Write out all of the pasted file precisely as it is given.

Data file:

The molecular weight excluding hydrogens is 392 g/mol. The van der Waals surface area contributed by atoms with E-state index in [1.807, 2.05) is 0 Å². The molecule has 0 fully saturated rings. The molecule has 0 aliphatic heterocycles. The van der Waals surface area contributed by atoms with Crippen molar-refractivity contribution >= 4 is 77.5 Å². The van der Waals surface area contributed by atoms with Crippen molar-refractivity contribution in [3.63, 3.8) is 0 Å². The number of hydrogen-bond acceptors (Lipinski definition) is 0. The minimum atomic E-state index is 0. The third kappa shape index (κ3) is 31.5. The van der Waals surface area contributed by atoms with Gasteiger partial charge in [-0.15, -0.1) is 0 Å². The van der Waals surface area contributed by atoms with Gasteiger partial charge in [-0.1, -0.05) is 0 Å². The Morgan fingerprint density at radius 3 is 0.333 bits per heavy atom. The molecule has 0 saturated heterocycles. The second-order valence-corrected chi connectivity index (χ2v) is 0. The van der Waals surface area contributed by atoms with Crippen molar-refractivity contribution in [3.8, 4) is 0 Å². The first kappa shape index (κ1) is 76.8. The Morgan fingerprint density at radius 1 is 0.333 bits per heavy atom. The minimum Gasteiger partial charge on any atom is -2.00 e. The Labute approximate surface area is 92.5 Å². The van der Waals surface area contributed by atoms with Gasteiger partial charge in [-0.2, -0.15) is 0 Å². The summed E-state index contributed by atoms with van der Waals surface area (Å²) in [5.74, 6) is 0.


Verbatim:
The molecular weight excluding hydrogens is 392 g/mol. The van der Waals surface area contributed by atoms with E-state index in [1.807, 2.05) is 0 Å². The molecule has 0 fully saturated rings. The molecule has 0 aliphatic heterocycles. The van der Waals surface area contributed by atoms with Crippen molar-refractivity contribution >= 4 is 77.5 Å². The van der Waals surface area contributed by atoms with Crippen molar-refractivity contribution in [3.63, 3.8) is 0 Å². The number of hydrogen-bond acceptors (Lipinski definition) is 0. The minimum atomic E-state index is 0. The third kappa shape index (κ3) is 31.5. The van der Waals surface area contributed by atoms with Gasteiger partial charge in [-0.15, -0.1) is 0 Å². The van der Waals surface area contributed by atoms with Gasteiger partial charge in [-0.1, -0.05) is 0 Å². The Morgan fingerprint density at radius 3 is 0.333 bits per heavy atom. The molecule has 0 saturated heterocycles. The second-order valence-corrected chi connectivity index (χ2v) is 0. The van der Waals surface area contributed by atoms with Crippen molar-refractivity contribution in [3.8, 4) is 0 Å². The first kappa shape index (κ1) is 76.8. The Morgan fingerprint density at radius 1 is 0.333 bits per heavy atom. The minimum Gasteiger partial charge on any atom is -2.00 e. The Labute approximate surface area is 92.5 Å². The van der Waals surface area contributed by atoms with Gasteiger partial charge in [-0.2, -0.15) is 0 Å². The summed E-state index contributed by atoms with van der Waals surface area (Å²) in [5.74, 6) is 0.